It was, not to put too fine point on it, as close to Nirvana as I'd yet gotten, before I even knew what that word meant. My mind began to consider the possibility that not all surely-dead relatives are created equal, that even the worst pain will pass and that sometimes, the memories of the past can help heal the wounds of the present, and however we cherish those memories, however we preserve them, we're better off for their presence. Mothballs, in other words, can sometimes be a good thing.
The terminal slowly filled to maximum occupancy levels. Mothers, daughters, aunts, uncles, crying babies, gun-toting National Guardsmen, frustrated airline workers and potential terrorists were all cramming as close as they possibly could to where they guessed the line would form once the gate attendants started collecting boarding passes, sharing breath in one of the oldest cities of what was once the melting pot of the world. Most failed to notice that they held "Zone 237" tickets, and would inevitably be in the way of the 200 some-odd passengers ahead of them in line. Either that or they didn't care. Holiday travel tends to send altruism straight out the window.
I made rude comments to myself about the nature of selfishness, completely failing to note the irony as I monopolized the terminal's entire allotment of power plugs by recharging my laptop and GBA simultaneously. I also, I must admit, was barely aware of the hubbub, having spent The Wait escaping into the mothball-scented Land of Mario, via an assortment of GameBoy cartridges assembled from the entire lifespan of the device's various incarnations.
I'd spent the previous weeks visiting every game store within driving distance, asking permission to look through their used GameBoy game cabinet and returning home with bags full of treasures for a song. Each expedition, each venture into each locked cabinet and each triumphant return reminded my mind's nose of the preservative tang of naphthalene, and the postponed joy and borrowed memories made possible through that singularly noxious miracle of science.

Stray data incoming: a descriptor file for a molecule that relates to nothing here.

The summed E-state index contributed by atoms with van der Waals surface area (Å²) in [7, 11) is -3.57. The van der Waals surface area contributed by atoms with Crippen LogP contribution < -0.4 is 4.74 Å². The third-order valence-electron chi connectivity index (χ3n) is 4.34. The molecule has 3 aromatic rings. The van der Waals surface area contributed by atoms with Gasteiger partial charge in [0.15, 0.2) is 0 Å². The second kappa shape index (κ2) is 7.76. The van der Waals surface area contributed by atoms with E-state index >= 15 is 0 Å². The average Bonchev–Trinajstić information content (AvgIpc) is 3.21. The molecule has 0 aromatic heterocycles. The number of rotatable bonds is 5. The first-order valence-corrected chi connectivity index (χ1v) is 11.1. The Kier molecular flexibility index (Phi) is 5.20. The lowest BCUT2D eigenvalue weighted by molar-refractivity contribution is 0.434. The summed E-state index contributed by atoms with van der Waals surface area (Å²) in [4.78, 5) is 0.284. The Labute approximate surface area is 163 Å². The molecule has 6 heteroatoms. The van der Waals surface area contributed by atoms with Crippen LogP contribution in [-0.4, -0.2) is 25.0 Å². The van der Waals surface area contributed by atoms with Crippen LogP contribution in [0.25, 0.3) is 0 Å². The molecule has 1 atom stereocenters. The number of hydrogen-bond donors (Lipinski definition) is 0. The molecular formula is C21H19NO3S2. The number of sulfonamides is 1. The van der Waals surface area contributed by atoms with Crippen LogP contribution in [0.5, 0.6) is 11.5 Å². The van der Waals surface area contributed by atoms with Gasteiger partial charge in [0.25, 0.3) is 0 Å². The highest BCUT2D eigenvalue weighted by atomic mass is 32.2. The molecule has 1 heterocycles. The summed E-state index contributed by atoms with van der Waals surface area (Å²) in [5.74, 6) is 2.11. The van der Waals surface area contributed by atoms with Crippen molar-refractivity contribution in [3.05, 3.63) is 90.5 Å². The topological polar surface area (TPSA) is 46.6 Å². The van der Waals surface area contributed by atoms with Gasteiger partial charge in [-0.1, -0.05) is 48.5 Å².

That memories of Galveston should also fill my mind during the Christmas holiday (at Logan Airport of all places), is no mere happenstance. Nor is it coincidence that my fondest memories of escape seem always to be tinged with the deepest pains of grieving, and among the most putrid smells imaginable. For as I occupied The Seat, dwindling away the long minutes of The Wait, I enjoyed my latest escape, and tried not to think too much about my latest, perhaps deepest loss. One which I knew I'd survive (perhaps better off), but which hurt nonetheless. I didn't know my wife as long as I knew my grandfather, and she's certainly not deceased, but I loved her, and she's nevertheless lost to me.
As I flew that day to the only place left that felt like home, I spent time with my old friends Mario and Zelda, catching up on their adventures and laughing at old jokes. I was 10 years old again, and working hard, again, to exhaust a seemingly inexhaustible supply of serial entertainment in the hope of finding peace through escape. I was on a plane smelling faintly of old upholstery, peanuts and kerosene, but in my mind it smelled like mothballs.
Russ Pitts is an Associate Editor for The Escapist. He has written and produced for television, theatre and film, has been writing on the web since it was invented and claims to have played every console ever made.